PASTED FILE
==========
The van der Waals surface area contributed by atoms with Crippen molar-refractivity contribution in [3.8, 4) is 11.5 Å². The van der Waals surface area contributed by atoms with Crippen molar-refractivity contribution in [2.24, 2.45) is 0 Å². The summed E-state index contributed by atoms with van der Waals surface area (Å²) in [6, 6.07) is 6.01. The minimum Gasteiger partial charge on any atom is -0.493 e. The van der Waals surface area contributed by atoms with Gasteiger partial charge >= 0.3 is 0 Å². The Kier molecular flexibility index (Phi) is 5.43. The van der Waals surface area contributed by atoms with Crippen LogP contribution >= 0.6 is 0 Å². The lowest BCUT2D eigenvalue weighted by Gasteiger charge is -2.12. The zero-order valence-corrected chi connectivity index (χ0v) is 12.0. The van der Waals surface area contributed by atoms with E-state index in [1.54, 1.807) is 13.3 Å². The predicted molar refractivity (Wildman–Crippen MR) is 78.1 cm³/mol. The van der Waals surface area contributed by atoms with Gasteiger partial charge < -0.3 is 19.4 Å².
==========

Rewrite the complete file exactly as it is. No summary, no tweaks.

The van der Waals surface area contributed by atoms with Crippen molar-refractivity contribution in [3.8, 4) is 11.5 Å². The van der Waals surface area contributed by atoms with Crippen molar-refractivity contribution in [2.24, 2.45) is 0 Å². The summed E-state index contributed by atoms with van der Waals surface area (Å²) in [6, 6.07) is 6.01. The minimum Gasteiger partial charge on any atom is -0.493 e. The van der Waals surface area contributed by atoms with Gasteiger partial charge >= 0.3 is 0 Å². The Kier molecular flexibility index (Phi) is 5.43. The van der Waals surface area contributed by atoms with Crippen LogP contribution >= 0.6 is 0 Å². The lowest BCUT2D eigenvalue weighted by Gasteiger charge is -2.12. The zero-order valence-corrected chi connectivity index (χ0v) is 12.0. The van der Waals surface area contributed by atoms with E-state index in [1.54, 1.807) is 13.3 Å². The predicted molar refractivity (Wildman–Crippen MR) is 78.1 cm³/mol. The van der Waals surface area contributed by atoms with Gasteiger partial charge < -0.3 is 19.4 Å².